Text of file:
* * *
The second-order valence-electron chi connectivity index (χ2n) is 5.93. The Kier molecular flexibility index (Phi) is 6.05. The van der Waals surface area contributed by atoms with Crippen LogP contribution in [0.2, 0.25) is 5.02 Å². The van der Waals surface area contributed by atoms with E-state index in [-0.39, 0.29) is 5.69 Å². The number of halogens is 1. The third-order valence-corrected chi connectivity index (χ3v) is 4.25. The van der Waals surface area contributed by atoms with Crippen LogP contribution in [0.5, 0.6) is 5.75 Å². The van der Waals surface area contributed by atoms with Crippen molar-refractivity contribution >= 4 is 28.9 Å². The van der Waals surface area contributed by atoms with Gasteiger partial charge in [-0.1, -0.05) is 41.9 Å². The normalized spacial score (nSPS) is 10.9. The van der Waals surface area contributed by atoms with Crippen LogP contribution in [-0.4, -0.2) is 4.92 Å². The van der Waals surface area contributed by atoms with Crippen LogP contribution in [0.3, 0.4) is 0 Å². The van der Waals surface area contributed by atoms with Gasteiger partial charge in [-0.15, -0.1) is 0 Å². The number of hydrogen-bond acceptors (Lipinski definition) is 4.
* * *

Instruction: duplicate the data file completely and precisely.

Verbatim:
The second-order valence-electron chi connectivity index (χ2n) is 5.93. The Kier molecular flexibility index (Phi) is 6.05. The van der Waals surface area contributed by atoms with Crippen LogP contribution in [0.2, 0.25) is 5.02 Å². The van der Waals surface area contributed by atoms with E-state index in [-0.39, 0.29) is 5.69 Å². The number of halogens is 1. The third-order valence-corrected chi connectivity index (χ3v) is 4.25. The van der Waals surface area contributed by atoms with Crippen LogP contribution in [0.5, 0.6) is 5.75 Å². The van der Waals surface area contributed by atoms with Crippen molar-refractivity contribution >= 4 is 28.9 Å². The van der Waals surface area contributed by atoms with Gasteiger partial charge in [-0.1, -0.05) is 41.9 Å². The normalized spacial score (nSPS) is 10.9. The van der Waals surface area contributed by atoms with Crippen LogP contribution in [-0.4, -0.2) is 4.92 Å². The van der Waals surface area contributed by atoms with Crippen LogP contribution in [0.3, 0.4) is 0 Å². The van der Waals surface area contributed by atoms with Gasteiger partial charge in [-0.15, -0.1) is 0 Å². The number of hydrogen-bond acceptors (Lipinski definition) is 4.